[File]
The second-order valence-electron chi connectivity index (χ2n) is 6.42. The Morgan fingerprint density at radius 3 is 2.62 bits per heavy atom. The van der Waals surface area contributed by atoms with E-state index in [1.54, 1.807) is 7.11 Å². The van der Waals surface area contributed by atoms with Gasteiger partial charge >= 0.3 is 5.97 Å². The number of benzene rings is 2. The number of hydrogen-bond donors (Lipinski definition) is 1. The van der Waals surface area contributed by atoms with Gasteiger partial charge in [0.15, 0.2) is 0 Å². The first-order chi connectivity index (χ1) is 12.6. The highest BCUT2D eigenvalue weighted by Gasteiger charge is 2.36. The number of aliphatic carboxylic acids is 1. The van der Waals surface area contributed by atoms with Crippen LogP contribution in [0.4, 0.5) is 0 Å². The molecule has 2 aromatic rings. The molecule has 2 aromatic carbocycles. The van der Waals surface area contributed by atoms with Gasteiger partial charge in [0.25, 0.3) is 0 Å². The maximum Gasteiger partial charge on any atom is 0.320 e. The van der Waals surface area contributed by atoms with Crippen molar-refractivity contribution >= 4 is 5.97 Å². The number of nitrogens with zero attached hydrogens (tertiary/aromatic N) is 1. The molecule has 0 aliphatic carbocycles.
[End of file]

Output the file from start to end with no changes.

The second-order valence-electron chi connectivity index (χ2n) is 6.42. The Morgan fingerprint density at radius 3 is 2.62 bits per heavy atom. The van der Waals surface area contributed by atoms with E-state index in [1.54, 1.807) is 7.11 Å². The van der Waals surface area contributed by atoms with Gasteiger partial charge >= 0.3 is 5.97 Å². The number of benzene rings is 2. The number of hydrogen-bond donors (Lipinski definition) is 1. The van der Waals surface area contributed by atoms with Gasteiger partial charge in [0.15, 0.2) is 0 Å². The first-order chi connectivity index (χ1) is 12.6. The highest BCUT2D eigenvalue weighted by Gasteiger charge is 2.36. The number of aliphatic carboxylic acids is 1. The van der Waals surface area contributed by atoms with Crippen LogP contribution in [0.4, 0.5) is 0 Å². The molecule has 2 aromatic rings. The molecule has 2 aromatic carbocycles. The van der Waals surface area contributed by atoms with Gasteiger partial charge in [0.25, 0.3) is 0 Å². The maximum Gasteiger partial charge on any atom is 0.320 e. The van der Waals surface area contributed by atoms with Crippen molar-refractivity contribution >= 4 is 5.97 Å². The number of nitrogens with zero attached hydrogens (tertiary/aromatic N) is 1. The molecule has 0 aliphatic carbocycles.